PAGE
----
Seen in → No.130
Cities are unequal, and the impacts of Covid-19 have been unequal in the same ways, they need to learn the lessons of this crisis and rethink urban space to reduce inequality, stop catering to the wealthy, and be better prepared in the future.
These twin emergencies – novel coronavirus and racist state violence – have highlighted the brutality of contemporary urban inequality. […]
Urban space has been optimised for rent extraction, real estate speculation and gentrification. Governments have pursued private sector profitability and deferred to middle-class tastes, and have been lauded by urbanists for doing so – all while allowing the deterioration of social services and public institutions and the intensification of inequality. […]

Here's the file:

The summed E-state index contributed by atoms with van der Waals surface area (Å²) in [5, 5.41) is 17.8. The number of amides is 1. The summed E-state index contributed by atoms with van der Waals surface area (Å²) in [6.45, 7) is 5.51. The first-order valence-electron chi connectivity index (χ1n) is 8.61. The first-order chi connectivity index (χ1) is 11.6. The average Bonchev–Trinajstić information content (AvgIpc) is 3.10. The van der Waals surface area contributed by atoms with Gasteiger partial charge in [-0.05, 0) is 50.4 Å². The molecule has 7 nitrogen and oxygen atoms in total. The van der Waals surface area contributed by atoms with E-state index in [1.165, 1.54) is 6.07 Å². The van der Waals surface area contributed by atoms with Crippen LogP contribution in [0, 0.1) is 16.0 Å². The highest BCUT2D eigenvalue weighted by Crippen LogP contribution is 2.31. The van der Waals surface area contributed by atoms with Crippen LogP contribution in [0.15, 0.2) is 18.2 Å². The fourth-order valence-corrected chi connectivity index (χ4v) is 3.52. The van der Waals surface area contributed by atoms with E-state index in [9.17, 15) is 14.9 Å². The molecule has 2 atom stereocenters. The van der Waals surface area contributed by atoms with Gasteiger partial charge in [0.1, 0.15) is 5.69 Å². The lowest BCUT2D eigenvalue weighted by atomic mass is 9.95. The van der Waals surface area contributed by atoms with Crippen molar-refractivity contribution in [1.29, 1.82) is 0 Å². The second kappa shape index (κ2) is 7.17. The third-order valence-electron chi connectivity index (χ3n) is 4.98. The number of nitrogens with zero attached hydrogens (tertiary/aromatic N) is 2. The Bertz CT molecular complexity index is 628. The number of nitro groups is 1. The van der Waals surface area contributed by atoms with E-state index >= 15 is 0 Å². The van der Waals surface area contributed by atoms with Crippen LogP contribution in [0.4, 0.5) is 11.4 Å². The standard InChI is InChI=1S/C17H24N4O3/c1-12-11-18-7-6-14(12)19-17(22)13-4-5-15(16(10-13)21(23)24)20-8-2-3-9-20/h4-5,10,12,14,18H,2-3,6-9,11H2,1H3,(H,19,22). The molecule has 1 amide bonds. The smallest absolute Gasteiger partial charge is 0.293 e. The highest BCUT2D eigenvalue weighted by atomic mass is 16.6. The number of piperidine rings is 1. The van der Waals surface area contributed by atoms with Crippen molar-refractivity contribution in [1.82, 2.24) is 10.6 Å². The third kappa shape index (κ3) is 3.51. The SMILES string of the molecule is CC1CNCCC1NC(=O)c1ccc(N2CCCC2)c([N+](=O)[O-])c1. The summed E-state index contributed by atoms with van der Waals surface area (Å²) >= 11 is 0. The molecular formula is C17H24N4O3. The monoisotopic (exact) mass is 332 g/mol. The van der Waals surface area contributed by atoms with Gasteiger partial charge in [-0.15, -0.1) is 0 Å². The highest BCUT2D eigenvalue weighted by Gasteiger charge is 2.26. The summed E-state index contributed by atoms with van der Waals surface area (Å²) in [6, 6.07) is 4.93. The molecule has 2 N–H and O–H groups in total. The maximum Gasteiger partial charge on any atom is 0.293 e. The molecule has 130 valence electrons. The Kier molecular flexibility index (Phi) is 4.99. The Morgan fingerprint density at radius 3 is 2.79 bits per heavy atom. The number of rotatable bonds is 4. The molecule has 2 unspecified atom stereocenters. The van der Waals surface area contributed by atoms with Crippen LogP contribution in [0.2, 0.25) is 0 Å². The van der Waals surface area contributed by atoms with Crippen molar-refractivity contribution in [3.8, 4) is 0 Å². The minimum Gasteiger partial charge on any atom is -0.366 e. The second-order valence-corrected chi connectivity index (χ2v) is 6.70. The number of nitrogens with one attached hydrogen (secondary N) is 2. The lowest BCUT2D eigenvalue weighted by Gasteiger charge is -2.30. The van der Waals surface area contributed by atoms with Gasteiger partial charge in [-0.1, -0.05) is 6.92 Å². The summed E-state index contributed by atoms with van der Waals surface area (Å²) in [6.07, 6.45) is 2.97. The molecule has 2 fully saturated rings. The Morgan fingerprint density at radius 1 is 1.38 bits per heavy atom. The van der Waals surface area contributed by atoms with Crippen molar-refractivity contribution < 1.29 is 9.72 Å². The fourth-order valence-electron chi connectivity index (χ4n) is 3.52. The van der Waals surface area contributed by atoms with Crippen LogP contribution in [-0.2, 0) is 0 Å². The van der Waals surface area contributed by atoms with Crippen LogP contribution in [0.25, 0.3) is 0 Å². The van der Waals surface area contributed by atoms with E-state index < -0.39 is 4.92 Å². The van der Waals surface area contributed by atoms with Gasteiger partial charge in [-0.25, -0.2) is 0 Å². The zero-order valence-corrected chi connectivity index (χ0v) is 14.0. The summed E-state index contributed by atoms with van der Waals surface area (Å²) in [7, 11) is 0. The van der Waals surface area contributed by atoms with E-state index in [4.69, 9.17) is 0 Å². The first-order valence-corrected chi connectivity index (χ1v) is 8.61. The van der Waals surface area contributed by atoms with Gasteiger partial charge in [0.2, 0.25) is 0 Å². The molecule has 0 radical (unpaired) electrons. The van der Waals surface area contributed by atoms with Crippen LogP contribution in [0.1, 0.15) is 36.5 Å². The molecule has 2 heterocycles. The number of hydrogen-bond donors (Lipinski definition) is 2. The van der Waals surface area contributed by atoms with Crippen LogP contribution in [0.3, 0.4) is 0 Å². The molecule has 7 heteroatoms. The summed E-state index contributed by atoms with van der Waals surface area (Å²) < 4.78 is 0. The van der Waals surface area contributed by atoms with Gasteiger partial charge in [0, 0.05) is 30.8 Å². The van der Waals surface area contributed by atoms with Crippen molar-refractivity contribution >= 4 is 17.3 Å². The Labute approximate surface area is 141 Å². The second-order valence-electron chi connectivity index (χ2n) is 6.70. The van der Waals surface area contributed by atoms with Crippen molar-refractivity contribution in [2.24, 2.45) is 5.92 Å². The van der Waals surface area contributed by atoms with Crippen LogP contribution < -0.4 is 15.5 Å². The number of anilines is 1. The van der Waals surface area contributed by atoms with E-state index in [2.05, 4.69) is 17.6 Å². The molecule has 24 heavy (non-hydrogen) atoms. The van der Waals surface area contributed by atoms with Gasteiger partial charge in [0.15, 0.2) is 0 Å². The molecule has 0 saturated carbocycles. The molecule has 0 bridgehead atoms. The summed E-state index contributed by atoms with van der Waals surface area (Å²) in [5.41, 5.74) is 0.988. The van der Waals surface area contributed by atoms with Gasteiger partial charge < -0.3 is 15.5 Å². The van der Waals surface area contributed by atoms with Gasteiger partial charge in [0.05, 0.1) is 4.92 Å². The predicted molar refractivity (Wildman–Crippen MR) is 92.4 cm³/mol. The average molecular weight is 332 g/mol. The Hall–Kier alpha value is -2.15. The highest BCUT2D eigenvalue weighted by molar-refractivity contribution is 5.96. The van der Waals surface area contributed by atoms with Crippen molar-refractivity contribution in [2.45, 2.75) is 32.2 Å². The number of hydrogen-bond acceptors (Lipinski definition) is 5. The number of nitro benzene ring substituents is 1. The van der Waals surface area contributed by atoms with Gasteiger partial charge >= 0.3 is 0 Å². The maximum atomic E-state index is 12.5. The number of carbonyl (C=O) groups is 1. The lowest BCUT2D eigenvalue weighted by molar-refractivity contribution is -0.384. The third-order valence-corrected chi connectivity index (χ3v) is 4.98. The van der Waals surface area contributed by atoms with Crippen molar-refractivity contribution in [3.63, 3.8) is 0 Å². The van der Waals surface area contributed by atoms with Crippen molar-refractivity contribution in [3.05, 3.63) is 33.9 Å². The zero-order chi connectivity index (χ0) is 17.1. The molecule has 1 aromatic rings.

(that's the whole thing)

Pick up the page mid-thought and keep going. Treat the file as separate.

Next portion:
[T]hey must become more egalitarian, more democratic, and more capable of meeting actual human needs. Urban development should focus on the provision of social welfare, health infrastructure, municipal services, decarbonised public transportation, real racial equality and guaranteed housing for all. […]
Some cities acted swiftly to house the homeless, halt evictions, adjust traffic patterns and provide necessary health care. The reaction to the pandemic shows that the structures sustaining the unequal city are movable – and can be altered faster than had been assumed.